Another Problem Play 

Aurora's Busy World takes a lot on faith.

The Aurora Theatre Company's tendency to bring in newer plays is a good thing. The theatrical gene pool needs regular infusions of new blood in order for its blood to keep pumping at all. In addition to older plays by Wilde, Pinter, Mae West, and John Guare, and Ellen McLaughlin's reinvention of Euripides, the last two seasons have offered recent works by Joan Ackermann, Oren Safdie, Terry Johnson, and Diana Son.

Taken as a whole it's an intriguing mix, covering everything from architecture to race relations to an imagined meeting of Freud and Dali. Taken individually, none of these plays has been entirely satisfying. And the West Coast premiere of Keith Bunin's The Busy World Is Hushed that ends the 2007-08 season doesn't break that streak.

The setup is that Hannah, an Episcopalian minister, has hired writer Brandt to ghostwrite a book about a newly unearthed gospel that may predate the ones in the Bible, one she hopes to be "the nearest we've ever come to the true words of Christ." She's also worried about her aimless adult son Thomas, who can't stick with anything and likes to lose himself in the wilderness and see if he can survive. Thomas has come home to look through the possessions of his father, who died under mysterious circumstances before Thomas was born. Brandt, whose own father is dying of a drawn-out illness, finds Thomas very attractive.

Bunin's play, which premiered in New York in 2006, is overloaded with clunky expository dialogue that's made to feel especially forced by the wooden performance of Anne Darragh as Hannah. In the opening job-interview scene, she sounds as if she's reading off the page she's holding in her hand.

A placid reserve is appropriate to clergy, and Darragh has a nice way of listening intensely to other characters, but she's so mild that it's difficult to know what we're supposed to take away from Hannah's scenes. Thomas says things about her that seem totally out of line — albeit under circumstances that make his reaction understandable — but later on Hannah seems to say he was right. There's something Bunin wants us to see in her that's not really there to be seen, either in the performance or the script.

That's all the more curious because it's the sort of play where people tell you all about themselves right off the bat. There are a lot of amusing lines (and many others that are conspicuously precious), as well as some interesting theological discussions and character anecdotes, and director Robin Stanton's handsome and well-paced production brings those moments alive. The problem is, the moments don't add up to much. The plot is contrived and poorly fleshed out. The first act closes with a showy switcheroo to get you clucking over intermission, and the portentous conclusion tries too hard for poignancy.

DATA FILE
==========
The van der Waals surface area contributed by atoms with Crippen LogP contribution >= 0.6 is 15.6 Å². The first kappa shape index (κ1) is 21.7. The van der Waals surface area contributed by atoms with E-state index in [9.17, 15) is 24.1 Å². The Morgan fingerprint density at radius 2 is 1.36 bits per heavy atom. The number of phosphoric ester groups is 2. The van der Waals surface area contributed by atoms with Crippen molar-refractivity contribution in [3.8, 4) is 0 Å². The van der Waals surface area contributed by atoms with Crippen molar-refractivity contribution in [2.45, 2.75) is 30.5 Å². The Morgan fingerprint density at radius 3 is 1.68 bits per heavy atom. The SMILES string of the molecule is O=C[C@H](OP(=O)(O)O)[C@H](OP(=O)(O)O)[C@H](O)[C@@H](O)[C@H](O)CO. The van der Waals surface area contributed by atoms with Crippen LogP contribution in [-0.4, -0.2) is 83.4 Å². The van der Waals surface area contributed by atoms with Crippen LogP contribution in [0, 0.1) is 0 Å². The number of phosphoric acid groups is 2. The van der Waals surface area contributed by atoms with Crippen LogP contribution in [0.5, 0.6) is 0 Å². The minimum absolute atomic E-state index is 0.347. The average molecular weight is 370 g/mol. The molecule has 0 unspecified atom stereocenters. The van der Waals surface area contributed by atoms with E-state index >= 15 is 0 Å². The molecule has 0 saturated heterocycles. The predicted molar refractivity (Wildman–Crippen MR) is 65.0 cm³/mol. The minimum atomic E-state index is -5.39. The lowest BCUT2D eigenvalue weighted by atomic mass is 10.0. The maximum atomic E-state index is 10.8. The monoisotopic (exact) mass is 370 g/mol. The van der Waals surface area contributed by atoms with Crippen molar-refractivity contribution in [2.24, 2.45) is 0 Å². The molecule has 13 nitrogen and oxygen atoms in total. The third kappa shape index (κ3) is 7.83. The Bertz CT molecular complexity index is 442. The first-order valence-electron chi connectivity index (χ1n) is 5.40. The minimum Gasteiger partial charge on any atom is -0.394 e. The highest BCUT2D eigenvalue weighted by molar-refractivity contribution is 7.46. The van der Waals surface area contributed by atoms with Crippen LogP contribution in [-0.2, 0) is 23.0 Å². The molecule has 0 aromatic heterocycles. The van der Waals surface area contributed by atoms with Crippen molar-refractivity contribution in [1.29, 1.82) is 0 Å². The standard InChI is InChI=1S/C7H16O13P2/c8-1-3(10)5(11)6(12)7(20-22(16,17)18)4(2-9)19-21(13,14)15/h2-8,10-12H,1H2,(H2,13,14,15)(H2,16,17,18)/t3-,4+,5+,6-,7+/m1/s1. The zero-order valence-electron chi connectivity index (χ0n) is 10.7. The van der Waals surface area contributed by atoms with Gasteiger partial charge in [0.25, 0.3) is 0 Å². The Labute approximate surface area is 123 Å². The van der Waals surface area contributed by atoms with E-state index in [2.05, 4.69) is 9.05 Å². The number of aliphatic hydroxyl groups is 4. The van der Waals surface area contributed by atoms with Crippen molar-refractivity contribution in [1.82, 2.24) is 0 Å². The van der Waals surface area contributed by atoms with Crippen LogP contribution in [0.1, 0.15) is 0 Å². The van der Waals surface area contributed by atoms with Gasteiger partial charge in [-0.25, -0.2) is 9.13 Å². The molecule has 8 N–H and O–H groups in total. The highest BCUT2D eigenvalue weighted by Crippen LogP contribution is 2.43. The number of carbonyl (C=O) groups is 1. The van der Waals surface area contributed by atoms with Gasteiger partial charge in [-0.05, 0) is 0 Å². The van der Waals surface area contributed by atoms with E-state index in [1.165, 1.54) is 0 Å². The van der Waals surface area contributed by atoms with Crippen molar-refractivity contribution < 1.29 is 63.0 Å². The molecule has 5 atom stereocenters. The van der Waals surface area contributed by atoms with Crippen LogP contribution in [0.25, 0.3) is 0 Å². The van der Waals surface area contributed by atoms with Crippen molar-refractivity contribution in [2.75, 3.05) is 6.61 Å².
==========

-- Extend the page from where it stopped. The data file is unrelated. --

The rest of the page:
Eric E. Sinkkonen's lovely set evokes some kind of church reading room, with stained-glass windows depicting Bible scenes, a bleak-looking black-and-white cityscape visible through a central window, and piles of books on the floor. In fact it's described as "the library of an apartment on West 122nd Street in New York City." It feels so nice and spacious (especially with the audience seated in the round) that it seems churlish when Hannah shrugs it off it as faculty housing and complains about the stained glass.

Kurt Landisman's lighting feels natural enough not to draw attention to itself, except in the slow dimming light accentuating a soliloquy about God being love and one odd effect in which it appears to be snowing in only one of the windows.

Chad Deverman is terrific as Brandt, the point-of-view character of the piece, carrying an easygoing, smirking intelligence with just a touch of awkwardness that's terribly endearing. Things liven up considerably as soon as James Wagner enters as Thomas in bloodied clothes with porcupine quills sticking out of his sock and a yarn to tell. James Wagner nicely captures his playful, boyish charm, and the two have strong chemistry together.

It looks for a while as if homosexuality's going to be a big issue in the play, particularly with the theology flying fast and furious, but that turns out to be a red herring, which in itself is refreshing.

Characters certainly talk about being gay — about coming out and whether Jesus really would have had any problem with it — but in the end it turns out to pretty much be a non-issue for the plot and everyone involved, which seems very much as it should be in this day and age. Like in the play Octopus that recently closed at the Magic, being gay is totally normal — the problem is something else entirely. What The Busy World Is Hushed is ultimately about is as elusive as the questions of faith that Hannah's chasing.

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